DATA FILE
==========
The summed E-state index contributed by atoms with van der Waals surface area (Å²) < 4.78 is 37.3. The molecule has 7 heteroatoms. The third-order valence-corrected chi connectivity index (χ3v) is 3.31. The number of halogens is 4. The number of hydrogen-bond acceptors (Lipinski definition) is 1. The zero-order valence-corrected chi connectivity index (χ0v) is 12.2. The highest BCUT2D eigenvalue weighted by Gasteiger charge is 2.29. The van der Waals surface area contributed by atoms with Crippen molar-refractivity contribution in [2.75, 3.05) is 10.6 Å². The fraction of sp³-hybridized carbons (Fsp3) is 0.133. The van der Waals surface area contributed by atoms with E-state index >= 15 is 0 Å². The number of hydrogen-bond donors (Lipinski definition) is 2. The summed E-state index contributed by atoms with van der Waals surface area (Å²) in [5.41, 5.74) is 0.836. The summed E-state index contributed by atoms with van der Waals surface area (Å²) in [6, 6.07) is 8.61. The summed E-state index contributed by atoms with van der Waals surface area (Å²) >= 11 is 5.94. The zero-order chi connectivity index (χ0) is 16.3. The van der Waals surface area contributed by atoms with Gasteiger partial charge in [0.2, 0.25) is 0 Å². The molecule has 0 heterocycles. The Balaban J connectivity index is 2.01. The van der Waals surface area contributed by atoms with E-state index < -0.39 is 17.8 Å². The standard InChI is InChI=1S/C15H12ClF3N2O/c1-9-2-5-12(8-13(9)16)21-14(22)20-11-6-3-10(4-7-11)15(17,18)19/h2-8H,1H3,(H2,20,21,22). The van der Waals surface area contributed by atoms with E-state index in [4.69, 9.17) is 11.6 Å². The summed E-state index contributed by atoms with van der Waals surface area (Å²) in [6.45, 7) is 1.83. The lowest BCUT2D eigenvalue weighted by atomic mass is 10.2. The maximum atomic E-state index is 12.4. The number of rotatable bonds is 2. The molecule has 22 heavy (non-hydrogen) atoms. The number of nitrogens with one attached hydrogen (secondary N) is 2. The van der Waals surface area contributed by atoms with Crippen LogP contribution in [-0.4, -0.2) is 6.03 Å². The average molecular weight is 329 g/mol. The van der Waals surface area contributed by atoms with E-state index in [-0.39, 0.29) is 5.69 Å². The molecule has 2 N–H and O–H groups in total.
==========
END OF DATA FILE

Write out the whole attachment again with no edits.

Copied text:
The summed E-state index contributed by atoms with van der Waals surface area (Å²) < 4.78 is 37.3. The molecule has 7 heteroatoms. The third-order valence-corrected chi connectivity index (χ3v) is 3.31. The number of halogens is 4. The number of hydrogen-bond acceptors (Lipinski definition) is 1. The zero-order valence-corrected chi connectivity index (χ0v) is 12.2. The highest BCUT2D eigenvalue weighted by Gasteiger charge is 2.29. The van der Waals surface area contributed by atoms with Crippen molar-refractivity contribution in [2.75, 3.05) is 10.6 Å². The fraction of sp³-hybridized carbons (Fsp3) is 0.133. The van der Waals surface area contributed by atoms with E-state index >= 15 is 0 Å². The number of hydrogen-bond donors (Lipinski definition) is 2. The summed E-state index contributed by atoms with van der Waals surface area (Å²) in [5.41, 5.74) is 0.836. The summed E-state index contributed by atoms with van der Waals surface area (Å²) in [6, 6.07) is 8.61. The summed E-state index contributed by atoms with van der Waals surface area (Å²) >= 11 is 5.94. The zero-order chi connectivity index (χ0) is 16.3. The van der Waals surface area contributed by atoms with Gasteiger partial charge in [0.2, 0.25) is 0 Å². The molecule has 0 heterocycles. The Balaban J connectivity index is 2.01. The van der Waals surface area contributed by atoms with E-state index < -0.39 is 17.8 Å². The standard InChI is InChI=1S/C15H12ClF3N2O/c1-9-2-5-12(8-13(9)16)21-14(22)20-11-6-3-10(4-7-11)15(17,18)19/h2-8H,1H3,(H2,20,21,22). The van der Waals surface area contributed by atoms with E-state index in [4.69, 9.17) is 11.6 Å². The summed E-state index contributed by atoms with van der Waals surface area (Å²) in [6.45, 7) is 1.83. The lowest BCUT2D eigenvalue weighted by atomic mass is 10.2. The maximum atomic E-state index is 12.4. The number of rotatable bonds is 2. The molecule has 22 heavy (non-hydrogen) atoms. The number of nitrogens with one attached hydrogen (secondary N) is 2. The van der Waals surface area contributed by atoms with Crippen LogP contribution in [-0.4, -0.2) is 6.03 Å². The average molecular weight is 329 g/mol. The van der Waals surface area contributed by atoms with E-state index in [-0.39, 0.29) is 5.69 Å². The molecule has 2 N–H and O–H groups in total.